Voters in Switzerland came out in favor of extending a free movement of labor deal with the European Union to include the bloc's two newest members by an unexpectedly large margin.
Switzerland's voters decided to let more EU citizens into their labor market ranks
Swiss voters overwhelmingly supported a government-backed motion to extend cooperation with the European Union in a referendum held on Sunday, Feb. 8.
Official results showed 59.6 percent supported expanding the existing deal with 25 European states and allowing free access to citizens of the two youngest EU members Romania and Bulgaria, according to initial voting returns from the 26 Swiss cantons.
The accord will extend to Romanians and Bulgarians the same rights to work in Switzerland that are already enjoyed by the rest of the 27-member bloc's members. Three small German-speaking cantons and the Italian-speaking canton of Ticino voted against the accord, with the other 22 French and German-speaking cantons in favor of it.
European Commission president Jose Manuel Barroso welcomed what he called an "excellent result" from the vote.
"This is a key agreement for relations between the European Union and Switzerland," he said in a statement. "The positive vote from the Swiss people opens the way to strengthening ties in areas of mutual interest."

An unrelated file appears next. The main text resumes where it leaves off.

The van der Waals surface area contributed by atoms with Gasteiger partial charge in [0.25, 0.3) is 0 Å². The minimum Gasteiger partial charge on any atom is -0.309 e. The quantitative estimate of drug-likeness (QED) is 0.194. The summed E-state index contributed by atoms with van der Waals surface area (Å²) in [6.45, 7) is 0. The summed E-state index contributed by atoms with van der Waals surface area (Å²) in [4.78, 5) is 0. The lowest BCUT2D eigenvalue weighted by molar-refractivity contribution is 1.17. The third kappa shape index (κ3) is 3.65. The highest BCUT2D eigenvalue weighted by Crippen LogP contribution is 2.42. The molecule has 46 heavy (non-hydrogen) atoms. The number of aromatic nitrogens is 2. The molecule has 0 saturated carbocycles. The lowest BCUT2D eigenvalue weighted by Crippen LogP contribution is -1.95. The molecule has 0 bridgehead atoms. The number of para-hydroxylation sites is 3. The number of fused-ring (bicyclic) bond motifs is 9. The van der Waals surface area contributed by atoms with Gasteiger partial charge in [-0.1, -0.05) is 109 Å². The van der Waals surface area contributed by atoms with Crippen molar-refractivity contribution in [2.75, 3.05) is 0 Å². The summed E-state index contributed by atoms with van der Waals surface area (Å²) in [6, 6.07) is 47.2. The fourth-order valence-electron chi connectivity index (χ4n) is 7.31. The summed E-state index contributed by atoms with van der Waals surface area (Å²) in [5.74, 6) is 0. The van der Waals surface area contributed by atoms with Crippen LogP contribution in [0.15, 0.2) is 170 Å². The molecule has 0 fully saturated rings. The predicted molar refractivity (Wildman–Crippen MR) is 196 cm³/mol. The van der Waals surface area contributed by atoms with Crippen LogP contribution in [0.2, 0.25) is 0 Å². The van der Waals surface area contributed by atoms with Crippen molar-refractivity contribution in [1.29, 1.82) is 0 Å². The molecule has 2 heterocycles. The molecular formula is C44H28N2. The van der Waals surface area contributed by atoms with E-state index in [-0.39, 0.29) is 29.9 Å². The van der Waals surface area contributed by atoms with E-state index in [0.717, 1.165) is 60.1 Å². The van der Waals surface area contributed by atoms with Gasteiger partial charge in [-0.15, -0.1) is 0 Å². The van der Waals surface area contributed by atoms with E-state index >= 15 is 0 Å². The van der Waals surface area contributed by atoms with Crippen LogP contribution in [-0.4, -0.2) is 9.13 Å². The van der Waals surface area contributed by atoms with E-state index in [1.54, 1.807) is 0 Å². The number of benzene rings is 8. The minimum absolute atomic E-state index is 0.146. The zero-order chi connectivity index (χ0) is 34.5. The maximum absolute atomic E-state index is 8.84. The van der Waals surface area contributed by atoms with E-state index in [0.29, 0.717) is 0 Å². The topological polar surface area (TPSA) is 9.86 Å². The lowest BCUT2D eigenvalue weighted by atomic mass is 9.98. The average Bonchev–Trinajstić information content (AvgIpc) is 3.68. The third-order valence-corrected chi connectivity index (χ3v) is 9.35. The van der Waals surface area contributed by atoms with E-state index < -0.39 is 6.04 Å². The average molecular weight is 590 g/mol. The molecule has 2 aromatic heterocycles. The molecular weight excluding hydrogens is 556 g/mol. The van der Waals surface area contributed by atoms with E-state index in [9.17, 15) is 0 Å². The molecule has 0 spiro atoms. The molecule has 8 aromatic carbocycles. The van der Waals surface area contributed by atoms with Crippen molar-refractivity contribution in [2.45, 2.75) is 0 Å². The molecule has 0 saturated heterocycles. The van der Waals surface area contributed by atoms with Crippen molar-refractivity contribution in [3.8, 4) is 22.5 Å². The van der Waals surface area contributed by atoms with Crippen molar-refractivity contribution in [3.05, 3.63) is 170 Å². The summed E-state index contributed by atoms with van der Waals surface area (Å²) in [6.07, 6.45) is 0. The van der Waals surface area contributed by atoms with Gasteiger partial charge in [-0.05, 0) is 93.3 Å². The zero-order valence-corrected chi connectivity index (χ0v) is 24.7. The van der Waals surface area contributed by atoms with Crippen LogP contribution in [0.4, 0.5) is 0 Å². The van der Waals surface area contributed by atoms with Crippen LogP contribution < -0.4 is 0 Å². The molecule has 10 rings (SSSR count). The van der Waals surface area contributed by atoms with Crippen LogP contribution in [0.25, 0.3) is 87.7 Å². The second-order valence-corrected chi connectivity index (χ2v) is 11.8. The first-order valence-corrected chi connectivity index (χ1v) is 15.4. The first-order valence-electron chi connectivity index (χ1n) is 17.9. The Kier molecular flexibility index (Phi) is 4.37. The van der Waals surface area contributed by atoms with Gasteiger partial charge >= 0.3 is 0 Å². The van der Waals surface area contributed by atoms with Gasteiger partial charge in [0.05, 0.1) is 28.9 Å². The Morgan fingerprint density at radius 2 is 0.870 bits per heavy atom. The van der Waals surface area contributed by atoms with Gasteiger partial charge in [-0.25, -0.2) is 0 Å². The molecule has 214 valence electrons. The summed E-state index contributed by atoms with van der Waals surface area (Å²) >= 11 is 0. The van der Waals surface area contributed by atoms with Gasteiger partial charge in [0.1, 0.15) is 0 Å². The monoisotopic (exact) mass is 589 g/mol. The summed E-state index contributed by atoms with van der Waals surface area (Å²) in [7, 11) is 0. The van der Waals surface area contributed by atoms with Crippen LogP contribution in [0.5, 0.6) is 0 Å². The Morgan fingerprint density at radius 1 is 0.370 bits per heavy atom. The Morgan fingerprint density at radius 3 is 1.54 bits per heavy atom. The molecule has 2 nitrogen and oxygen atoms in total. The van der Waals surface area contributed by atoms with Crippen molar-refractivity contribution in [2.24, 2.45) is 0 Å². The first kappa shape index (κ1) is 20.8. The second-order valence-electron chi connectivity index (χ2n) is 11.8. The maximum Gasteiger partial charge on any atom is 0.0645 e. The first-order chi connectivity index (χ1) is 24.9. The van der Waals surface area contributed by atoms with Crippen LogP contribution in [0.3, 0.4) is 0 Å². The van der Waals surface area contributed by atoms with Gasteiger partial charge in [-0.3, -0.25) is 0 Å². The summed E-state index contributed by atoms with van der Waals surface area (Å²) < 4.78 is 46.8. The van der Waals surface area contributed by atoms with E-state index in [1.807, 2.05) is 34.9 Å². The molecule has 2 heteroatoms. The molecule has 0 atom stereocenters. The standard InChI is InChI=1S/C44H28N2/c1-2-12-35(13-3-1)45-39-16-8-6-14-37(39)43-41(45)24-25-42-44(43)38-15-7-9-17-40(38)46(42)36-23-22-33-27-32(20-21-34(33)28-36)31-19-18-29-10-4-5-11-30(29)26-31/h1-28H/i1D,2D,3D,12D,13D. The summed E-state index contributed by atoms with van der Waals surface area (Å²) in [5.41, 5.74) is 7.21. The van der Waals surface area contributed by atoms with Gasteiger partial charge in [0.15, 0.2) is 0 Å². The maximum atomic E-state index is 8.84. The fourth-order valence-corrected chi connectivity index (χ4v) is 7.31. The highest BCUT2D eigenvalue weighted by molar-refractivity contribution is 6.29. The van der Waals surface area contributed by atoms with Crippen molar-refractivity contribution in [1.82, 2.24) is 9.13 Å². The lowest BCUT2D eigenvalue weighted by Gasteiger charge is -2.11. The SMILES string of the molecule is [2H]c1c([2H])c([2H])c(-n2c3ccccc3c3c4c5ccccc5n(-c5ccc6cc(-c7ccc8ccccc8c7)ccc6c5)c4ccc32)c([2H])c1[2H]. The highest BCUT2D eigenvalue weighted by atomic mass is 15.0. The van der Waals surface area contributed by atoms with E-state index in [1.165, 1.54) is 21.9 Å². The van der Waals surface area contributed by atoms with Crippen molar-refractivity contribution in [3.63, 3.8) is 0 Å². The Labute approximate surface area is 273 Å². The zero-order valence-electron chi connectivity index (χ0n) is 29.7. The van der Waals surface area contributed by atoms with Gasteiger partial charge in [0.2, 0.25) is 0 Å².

The Swiss vote stands in contrast to growing calls for protectionism in other European nations, including British energy workers striking over foreign workers employed to work at an oil refinery as well striking French workers demanding pay increases and job protection.
Economy vs. immigration
The SVP was against a "free ride for everyone"
The poll put Switzerland's economic interests against populist fears concerning immigration and the country's independence.
Allowing EU citizens to work in Switzerland has supported the Swiss economy by helping the Alpine nation overcome a shortage of skilled workers. The deal also allows Swiss citizens to take up employment anywhere in the EU.
Supporters of the "yes" vote, including most Swiss politicians, business and social leaders, said closing the border to a pair of EU members would put Swiss ties to Brussels at risk and jeopardize the economy, which is already suffering under the global financial crisis.
Also using the economic crisis as a backdrop, opponents of the deal, led by the Swiss People's Party (SVP), stirred up fears that Bulgarian and Romanian immigrants posed a threat to Swiss jobs.
The SVP, Switzerland's biggest party, issued a poster depicting ravenous crows pecking at a map of Switzerland and called Bulgaria and Romania "Europe's third world."
"I think that the leap into the unknown, fears about unforeseen consequences probably prompted those who were hesitant to vote yes," SVP parliamentarian Guy Parmelin said on Swiss television.
More than one million of Switzerland's 1.62 million foreign residents come from the European Union and elsewhere in western Europe. Their number has grown by nearly 200,000 since limits on employing EU citizens were gradually lifted from 2002.